Tuesday, 16 February 2016

DIMDEX 2016 Preview

Gulf States Navies Modernise

Gulf States Navies are heading toward multipurpose, re-equipping, and training suited to extended patrol, EEZ protection, coastal security, and anti-terrorism duties.

The first of two new “Abu Dhabi” class corvettes based on the COMANDANTI design was delivered to the UAE in 2012. Her main armament to deal with surface, subsurface, and air threats includes one OTO Melara 76/62 Super Rapid Gun and two MARLIN-WS 30mm cannons.
(Photo: Courtesy of UAE Navy/Fincantieri)

Don’t Underestimate GCC Countries

The Gulf Cooperation Council’s (GCC) approach to establish a ‘GCC naval force’ can be summed up by one of its credos: “Interoperability wins. Create a joint maritime force.” GCC’s preparedness, combat efficiency, and cooperation could make the ‘GCC Navy’ a deterrent force in the region. Naval observers agree that countering the Iranian naval threat requires new longer-range, multipurpose combatants like frigates and corvette-sized ships, longer-range patrol craft, transport ships, and an improved mine countermeasures capacity. A recently published report said that “threats to regional waters over the past year [2014] have extended from the Strait of Hormuz further south to the Bab Al-Mandal gateway in Yemen and north to the Red Sea.” UAE Foreign Minister Sheikh Abdullah bin Zayed said in The National, a UAE-based electronic news publication, on 19 August 2013 that the international community has made great strides in fighting piracy off the coast of Somalia; but, the UAE believes that maritime piracy, notably in the Gulf of Aden and the western Indian Ocean, remains a serious global concern. “Counter piracy remains a top priority for the Emirate as maritime security is an important factor in the economic growth of the GCC region”, he said.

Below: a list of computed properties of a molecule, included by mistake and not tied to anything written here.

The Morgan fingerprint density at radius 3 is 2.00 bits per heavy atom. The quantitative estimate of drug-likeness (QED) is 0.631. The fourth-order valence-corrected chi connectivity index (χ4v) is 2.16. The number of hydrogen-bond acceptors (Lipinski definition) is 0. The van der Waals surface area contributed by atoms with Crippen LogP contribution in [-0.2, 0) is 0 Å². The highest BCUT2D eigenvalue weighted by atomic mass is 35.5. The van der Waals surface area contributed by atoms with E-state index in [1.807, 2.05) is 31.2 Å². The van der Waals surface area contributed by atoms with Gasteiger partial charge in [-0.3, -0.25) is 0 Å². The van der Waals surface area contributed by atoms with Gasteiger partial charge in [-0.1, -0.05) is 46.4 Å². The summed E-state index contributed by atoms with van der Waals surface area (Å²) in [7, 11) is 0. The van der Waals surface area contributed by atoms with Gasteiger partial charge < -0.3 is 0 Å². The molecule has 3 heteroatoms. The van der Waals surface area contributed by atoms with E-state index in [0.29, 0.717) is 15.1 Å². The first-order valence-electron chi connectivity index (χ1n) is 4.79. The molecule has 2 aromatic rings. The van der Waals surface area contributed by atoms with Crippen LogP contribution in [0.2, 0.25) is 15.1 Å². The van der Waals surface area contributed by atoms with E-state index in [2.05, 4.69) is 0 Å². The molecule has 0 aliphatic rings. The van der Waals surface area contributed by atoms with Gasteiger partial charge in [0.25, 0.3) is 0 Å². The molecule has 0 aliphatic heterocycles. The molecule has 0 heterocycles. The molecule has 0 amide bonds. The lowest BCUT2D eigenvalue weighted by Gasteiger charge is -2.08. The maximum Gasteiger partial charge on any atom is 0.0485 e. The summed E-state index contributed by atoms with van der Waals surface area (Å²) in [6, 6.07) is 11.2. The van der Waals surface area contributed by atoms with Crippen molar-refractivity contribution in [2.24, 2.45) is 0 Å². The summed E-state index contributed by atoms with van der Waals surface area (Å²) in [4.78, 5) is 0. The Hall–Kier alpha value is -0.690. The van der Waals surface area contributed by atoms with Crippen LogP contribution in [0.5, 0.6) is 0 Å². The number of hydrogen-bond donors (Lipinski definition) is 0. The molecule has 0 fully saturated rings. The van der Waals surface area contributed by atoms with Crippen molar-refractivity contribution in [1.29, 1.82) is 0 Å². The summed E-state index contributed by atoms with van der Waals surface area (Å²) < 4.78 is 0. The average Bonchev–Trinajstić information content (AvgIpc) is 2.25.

Some of the GCC member states fought hard in 2014 and 2015 to undertake a continued modernisation of their fleet inventories, including the Sultanate of Oman’s strategic role as the GCC’s gateway to the Persian Gulf and Indian Ocean rim hub. Additionally, Oman’s location geographically close to conflict fragmented Yemen poses opportunities for the GCC to achieve a peaceful resolution to Yemen’s ongoing conflict. Yemen’s admission to the GCC could be longer term goal, Arab media reports stated. However, Oman is the only Arab country that declined to participate in the Saudi Arabian-led intervention in Yemen.